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Building a Clubhouse Clone with Svelte and 100ms

Building a Clubhouse Clone with Svelte and 100ms

March 16, 202214 min read


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In this article, we will go through the process of building a Clubhouse clone with 100ms and Svelte. Clubhouse is a popular app that enables people to speak together in audio rooms over the internet.

What is Svelte?

Svelte is a new framework that institutes a whole new way for frameworks to interact with the DOM. It doesn't use a VDOM but surgically updates the DOM based on what you want to display.

We also have step-by-step guides to build a Clubhouse like app with different technologies

It’s also lightweight and, thus, faster because it doesn't ship svelte to the front end. Instead, it ships the code that performs the update.

What is 100ms?

100ms provides video conferencing infrastructure designed to help businesses build powerful video applications in hours. Its SDK is tailored to suit numerous use cases like game streaming, virtual events, audio rooms, classrooms, and much more. It abstracts the complexities involved in building these apps and reduces development time drastically.

To top it all off, 100ms has been created and is managed by the team who created live infrastructure at Disney and Facebook (Meta).


Explanation of 100ms terms

There are a couple of terms used by 100ms that we need to get familiar with to understand this article:

  • Room: A room is the basic object that 100ms SDKs return on a successful connection. This contains references to peers, tracks, and everything you need to render a live audio/visual app.
  • Peer: A peer is the object returned by 100ms SDKs that contains all information about a user: name, role, video track, etc.
  • Track: A track represents either the audio or video that a peer is publishing.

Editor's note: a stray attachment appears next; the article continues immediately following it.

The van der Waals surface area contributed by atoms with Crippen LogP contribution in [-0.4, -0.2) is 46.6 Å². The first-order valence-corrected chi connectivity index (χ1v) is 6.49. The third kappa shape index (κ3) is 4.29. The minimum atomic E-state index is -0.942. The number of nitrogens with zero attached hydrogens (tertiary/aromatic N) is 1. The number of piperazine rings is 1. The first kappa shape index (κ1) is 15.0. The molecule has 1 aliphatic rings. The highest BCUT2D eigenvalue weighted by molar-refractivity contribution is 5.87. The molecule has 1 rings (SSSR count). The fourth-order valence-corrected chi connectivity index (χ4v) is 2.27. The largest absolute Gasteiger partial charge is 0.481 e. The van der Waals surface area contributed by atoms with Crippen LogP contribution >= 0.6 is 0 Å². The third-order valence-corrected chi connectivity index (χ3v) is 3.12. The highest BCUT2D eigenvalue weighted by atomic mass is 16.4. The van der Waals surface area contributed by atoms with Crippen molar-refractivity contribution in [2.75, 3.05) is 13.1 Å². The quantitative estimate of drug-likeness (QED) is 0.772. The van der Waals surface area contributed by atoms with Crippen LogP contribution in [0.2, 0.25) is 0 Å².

• Role: A role defines who a peer can see/hear, the quality at which they publish their video, whether they have permissions to publish video/screen share, mute someone, and/or change someone's role.

You can read about the other terms here

Steps around 100ms

  • Setting up 100ms
  • Creating an account
  • Creating Roles & Rooms

Steps around setting up the Frontend

  • Add 100ms to the Svelte app
  • Join a Room
  • Leave a Room
  • Mute/Unmute a Peer
  • Chat in a Room

Setting up 100ms

  • Log in to your 100ms account. On the dashboard, click the 'Add a New App' Button.

100ms Dashboard Screenshot - 1

  • Choose a subdomain for your app.

100ms Dashboard Screenshot - 2

  • Choose the template for the app. Since we're building a Clubhouse Clone, 'Audio Rooms' will give us the right setup out-of-the-box. Select that option.

100ms Dashboard Screenshot - 3

  • You should then see this appear on your screen.

100ms Dashboard Screenshot - 4

Click on any of the Join as buttons to test out the platform.

To save time, head to the Developer tab of the dashboard, copy the token endpoint and store it in a safe place. Additionally, head to the Rooms tab, and store the Room ID of the room we just created.

Setting up the Frontend

To get started, clone this starter pack. It contains the main setup needed for the app, like SCSS and page routing as well as its components. After cloning, run


to install all dependencies of the starter pack.


yarn dev

to start the project. You should see the following:

Join Room Screen

Under src/services/hms.js, we have set up the basic 100ms functions. These functions enable us to connect our components to 100ms.

Head into the App.svelte file in src and replace its content with:

  import router from "page";
  import Home from "./pages/home.svelte";
  import Room from "./pages/room.svelte";
  import { onMount } from "svelte";
  import { hmsStore } from "./services/hms";
  import { selectIsConnectedToRoom } from "@100mslive/hms-video-store";

  let page;

  router("/", () => (page = Home));

  router("/room", () => (page = Room));

  const onRoomStateChange = (connected) => {
    if (connected) router.redirect("/room");
    else router.redirect("/");

  onMount(async () => {
    hmsStore.subscribe(onRoomStateChange, selectIsConnectedToRoom);

<svelte:component this={page} />

Going from the top, 3 new variables are imported:

  • onMount: This is a function by Svelte that runs after a component mounts (like componentDidMount in React). You mainly use it to subscribe to listeners or make requests to API endpoints.